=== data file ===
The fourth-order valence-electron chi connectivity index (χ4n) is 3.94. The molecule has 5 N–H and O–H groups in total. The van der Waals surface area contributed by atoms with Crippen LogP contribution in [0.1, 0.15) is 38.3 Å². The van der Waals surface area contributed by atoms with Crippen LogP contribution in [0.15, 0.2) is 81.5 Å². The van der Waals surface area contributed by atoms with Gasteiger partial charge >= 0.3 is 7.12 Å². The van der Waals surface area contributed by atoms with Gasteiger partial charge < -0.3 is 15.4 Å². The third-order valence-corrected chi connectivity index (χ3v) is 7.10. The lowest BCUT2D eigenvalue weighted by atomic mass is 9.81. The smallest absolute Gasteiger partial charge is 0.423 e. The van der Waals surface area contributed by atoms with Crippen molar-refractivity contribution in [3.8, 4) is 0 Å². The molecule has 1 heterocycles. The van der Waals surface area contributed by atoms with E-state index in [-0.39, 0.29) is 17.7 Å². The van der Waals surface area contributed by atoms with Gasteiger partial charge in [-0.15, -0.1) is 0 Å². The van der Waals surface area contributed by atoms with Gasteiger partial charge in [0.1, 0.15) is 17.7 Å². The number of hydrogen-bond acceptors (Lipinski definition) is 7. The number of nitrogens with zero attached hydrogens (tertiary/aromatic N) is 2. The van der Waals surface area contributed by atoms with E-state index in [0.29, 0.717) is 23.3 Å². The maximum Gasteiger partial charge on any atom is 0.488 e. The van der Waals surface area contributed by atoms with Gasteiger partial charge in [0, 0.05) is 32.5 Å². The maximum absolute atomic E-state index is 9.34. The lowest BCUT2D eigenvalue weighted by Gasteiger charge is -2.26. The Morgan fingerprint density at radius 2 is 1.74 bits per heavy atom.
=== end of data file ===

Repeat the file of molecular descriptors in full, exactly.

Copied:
The fourth-order valence-electron chi connectivity index (χ4n) is 3.94. The molecule has 5 N–H and O–H groups in total. The van der Waals surface area contributed by atoms with Crippen LogP contribution in [0.1, 0.15) is 38.3 Å². The van der Waals surface area contributed by atoms with Crippen LogP contribution in [0.15, 0.2) is 81.5 Å². The van der Waals surface area contributed by atoms with Gasteiger partial charge >= 0.3 is 7.12 Å². The van der Waals surface area contributed by atoms with Gasteiger partial charge < -0.3 is 15.4 Å². The third-order valence-corrected chi connectivity index (χ3v) is 7.10. The lowest BCUT2D eigenvalue weighted by atomic mass is 9.81. The smallest absolute Gasteiger partial charge is 0.423 e. The van der Waals surface area contributed by atoms with Crippen molar-refractivity contribution in [3.8, 4) is 0 Å². The molecule has 1 heterocycles. The van der Waals surface area contributed by atoms with E-state index in [-0.39, 0.29) is 17.7 Å². The van der Waals surface area contributed by atoms with Gasteiger partial charge in [-0.15, -0.1) is 0 Å². The van der Waals surface area contributed by atoms with Gasteiger partial charge in [0.1, 0.15) is 17.7 Å². The number of hydrogen-bond acceptors (Lipinski definition) is 7. The number of nitrogens with zero attached hydrogens (tertiary/aromatic N) is 2. The van der Waals surface area contributed by atoms with E-state index in [0.29, 0.717) is 23.3 Å². The maximum Gasteiger partial charge on any atom is 0.488 e. The van der Waals surface area contributed by atoms with Gasteiger partial charge in [0, 0.05) is 32.5 Å². The maximum absolute atomic E-state index is 9.34. The lowest BCUT2D eigenvalue weighted by Gasteiger charge is -2.26. The Morgan fingerprint density at radius 2 is 1.74 bits per heavy atom.